Hacking the Worcester Wave thermostat in Python – Part 1
When we bought a new boiler last year, we decided to install a ‘smart thermostat’. There are a wide range available these days, including the Google Nest, the Hive (from British Gas), and the Worcester Bosch ‘Wave’. As we had a Worcester Bosch boiler we got the Wave – and it wasn’t much more expensive than a standard programmer/thermostat.
The thermostat looks like this:
It is mounted on the wall at the bottom of our stairs, and is connected by a cable to the boiler. As you can see, it has a simple touch-sensitive interface: you can increase or decrease the thermostat setting, see the current temperature and the current setting, change from manual to program mode, and see whether the boiler is on or not. For anything more advanced (such as setting the programmable timer) you have to use the mobile app, which looks like this:
Looks familiar, doesn’t it? You have the same simple interface on the app ‘home screen’, but you can also configure the more advanced settings, such as the timer programme:
Overall, I’m pleased with the Wave thermostat: it is far easier to configure the timer settings on a phone app than on a tiny fiddly controller, and there are all sorts of advanced features you can use (for example, ‘optimisation’, where the system gradually learns how long it takes your house to warm up, and turns the heating on at the right time to get it to the temperature you want at the time you want) – combined with being able to control the heating when away from home.
Anyway, of course one of the first things that I looked for once it had been installed was an API that I could use to monitor and control the thermostat from my home server, ideally through a Python script. Unfortunately there was nothing about an API on the Worcester Bosch website, and when I phoned Customer Services they told me than there was no API available. So, I thought I’d try and reverse engineer the protocol that was used, and see if I could hack together a Python interface.
How does the system overall work?
When starting to investigate this, my a priori understanding of the system was that the app must send messages of some sort to a remote server (presumably run or controlled by Bosch), which then forwards the messages on to the thermostat itself, and vice-versa. This is because you can access the thermostat via the app wherever you are: you don’t have to be on the same wireless network. Whatever protocol or ports that are used must be ones that can reliably get through home firewalls so that the remote server can actually talk to the thermostat.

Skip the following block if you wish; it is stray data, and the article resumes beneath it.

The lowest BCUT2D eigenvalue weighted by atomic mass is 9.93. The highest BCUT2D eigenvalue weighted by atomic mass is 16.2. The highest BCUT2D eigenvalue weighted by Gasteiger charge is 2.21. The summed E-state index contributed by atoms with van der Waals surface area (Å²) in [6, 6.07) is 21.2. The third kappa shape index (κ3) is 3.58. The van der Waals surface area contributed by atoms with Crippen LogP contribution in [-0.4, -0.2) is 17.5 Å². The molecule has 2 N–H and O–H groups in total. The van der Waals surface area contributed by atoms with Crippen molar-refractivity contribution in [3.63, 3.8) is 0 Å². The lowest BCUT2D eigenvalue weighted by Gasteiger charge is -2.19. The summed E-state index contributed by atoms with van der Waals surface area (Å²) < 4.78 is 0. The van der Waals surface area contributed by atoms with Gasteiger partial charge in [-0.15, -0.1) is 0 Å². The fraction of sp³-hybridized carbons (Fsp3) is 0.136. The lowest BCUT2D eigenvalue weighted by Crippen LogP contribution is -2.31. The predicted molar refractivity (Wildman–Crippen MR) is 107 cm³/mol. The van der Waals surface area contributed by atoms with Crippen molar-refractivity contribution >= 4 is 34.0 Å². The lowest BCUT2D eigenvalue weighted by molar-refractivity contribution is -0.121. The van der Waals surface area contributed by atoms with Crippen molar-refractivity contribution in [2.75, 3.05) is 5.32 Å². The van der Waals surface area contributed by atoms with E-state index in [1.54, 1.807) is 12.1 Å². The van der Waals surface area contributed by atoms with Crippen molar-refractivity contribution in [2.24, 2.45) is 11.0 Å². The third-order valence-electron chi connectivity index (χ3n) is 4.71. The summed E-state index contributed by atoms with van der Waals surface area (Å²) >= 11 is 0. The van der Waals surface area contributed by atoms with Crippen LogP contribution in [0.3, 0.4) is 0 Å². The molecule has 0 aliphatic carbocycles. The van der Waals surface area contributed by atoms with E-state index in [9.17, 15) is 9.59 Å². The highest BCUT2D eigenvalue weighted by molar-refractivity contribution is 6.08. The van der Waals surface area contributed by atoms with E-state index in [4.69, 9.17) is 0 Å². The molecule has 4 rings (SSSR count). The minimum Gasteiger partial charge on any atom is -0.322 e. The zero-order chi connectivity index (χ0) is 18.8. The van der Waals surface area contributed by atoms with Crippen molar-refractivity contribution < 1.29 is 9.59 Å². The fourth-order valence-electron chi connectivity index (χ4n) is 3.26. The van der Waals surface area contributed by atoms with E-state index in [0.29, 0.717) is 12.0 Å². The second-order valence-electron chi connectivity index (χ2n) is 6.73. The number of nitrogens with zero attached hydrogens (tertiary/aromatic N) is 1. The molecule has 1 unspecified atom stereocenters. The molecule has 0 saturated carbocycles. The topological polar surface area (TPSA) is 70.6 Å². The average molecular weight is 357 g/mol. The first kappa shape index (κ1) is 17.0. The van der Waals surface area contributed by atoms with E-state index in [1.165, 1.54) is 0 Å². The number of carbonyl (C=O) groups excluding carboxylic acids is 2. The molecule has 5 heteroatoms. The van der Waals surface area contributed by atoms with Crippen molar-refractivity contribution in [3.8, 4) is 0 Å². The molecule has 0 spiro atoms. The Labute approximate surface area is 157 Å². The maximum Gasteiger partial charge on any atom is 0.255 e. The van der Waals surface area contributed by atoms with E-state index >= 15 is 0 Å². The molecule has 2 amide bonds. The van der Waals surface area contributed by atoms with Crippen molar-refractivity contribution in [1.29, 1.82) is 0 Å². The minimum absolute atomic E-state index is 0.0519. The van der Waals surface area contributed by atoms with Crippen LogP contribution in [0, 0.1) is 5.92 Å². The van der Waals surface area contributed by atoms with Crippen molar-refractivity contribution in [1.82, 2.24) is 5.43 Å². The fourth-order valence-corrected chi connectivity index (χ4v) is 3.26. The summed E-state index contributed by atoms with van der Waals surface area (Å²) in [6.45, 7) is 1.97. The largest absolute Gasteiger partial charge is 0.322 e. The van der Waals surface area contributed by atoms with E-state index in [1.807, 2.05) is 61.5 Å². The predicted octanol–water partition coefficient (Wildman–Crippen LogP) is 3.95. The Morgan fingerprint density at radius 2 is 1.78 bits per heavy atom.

What technologies do they use?
When exploring the app I had noticed that there was a Product Information screen which showed information about the software and hardware versions, and included a button labelled Worcester Wave uses Open Source software. Tapping this shows a list of open-source packages that are used by the system, including their various license agreements. The list consisted of:
- AndroidPlot – a plotting library for Android
- Guava – Google Java core libraries
- XMP Toolkit – eXtensible Metadata Platform
- Smack – a Java XMPP (also known as Jabber) chat protocol implementation
- JSR305 Expert Group – Annotations for Software Defect Detection in Java
- Lucent technologies – Not sure, couldn’t find this one!
- Chromium – I’m not sure why the Chromium web-browser was used
- Takayua OOURA – Ooura’s Mathematical Software
- Eigen software – matrix manipulation tools
- libresample – resampling of data (primarily audio, but presumably other datatypes too)
So, looking at that list suggests that the eXtensible Messaging and Presence Protocol (XMPP) is used for communication, potentially with some metadata embedded with the eXtensible Metadata Platform. The rest of the libraries aren’t very relevant to our work, but are interesting to see (I suspect the mathematical ones are for doing the maths for some of the advanced features like optimisation).
What is being sent, and where to?
So, we think the communication is using XMPP – now we need to confirm that, and work out what is being sent and where it is being sent to. So, I opened up Wireshark to start sniffing the traffic. After playing around a bit with the filters, I got this (click to enlarge):
This shows that my guess was correct: the XMPP protocol is being used to send messages between the phone running the Wave Android app (
192.168.0.42 on my local network) and a server run by Bosch (
wa2-mz36-qrmzh6.bosch.de). So, we now know what protocols we are dealing with: that is the good news.
However, the bad news is the
STARTTLS messages that we see there. You may recognise this from email configuration dialog boxes, as it is one of the security options for connecting to POP3/IMAP/SMTP servers. It stands for ‘Start Transport Layer Security’, and is basically a way of saying “I want to encrypt this conversation from now onwards, is that ok?” (for reference, the alternative is to do everything with encryption right from the start of the communication). Anyway, in this case the Bosch server responds with
PROCEED (“Yes, I’m happy to do this encrypted”). From that point onwards, we see the TLS security negotiation (“What sort of encryption do you support?”, “I support X, Y and Z”, “Ok, lets use Z”, “Here are my keys” etc) followed by a lot of ‘Application Data’ messages:
We can’t actually see any of the content of the messages, as they are encrypted, so all we get is the raw hex dump:
80414a90ca64968de3a0acc5eb1b50108bbc5b26973626daaa….(and so on). Not very useful!
I think this is a good place to finish Part 1 of the story. We have worked out that communication goes from the app to a Bosch server, and it uses the XMPP protocol, but with TLS encryption using
STARTTLS, so we haven’t been able to work out what any of the messages actually contain. Come back for Part 2 to hear how I managed to read the messages…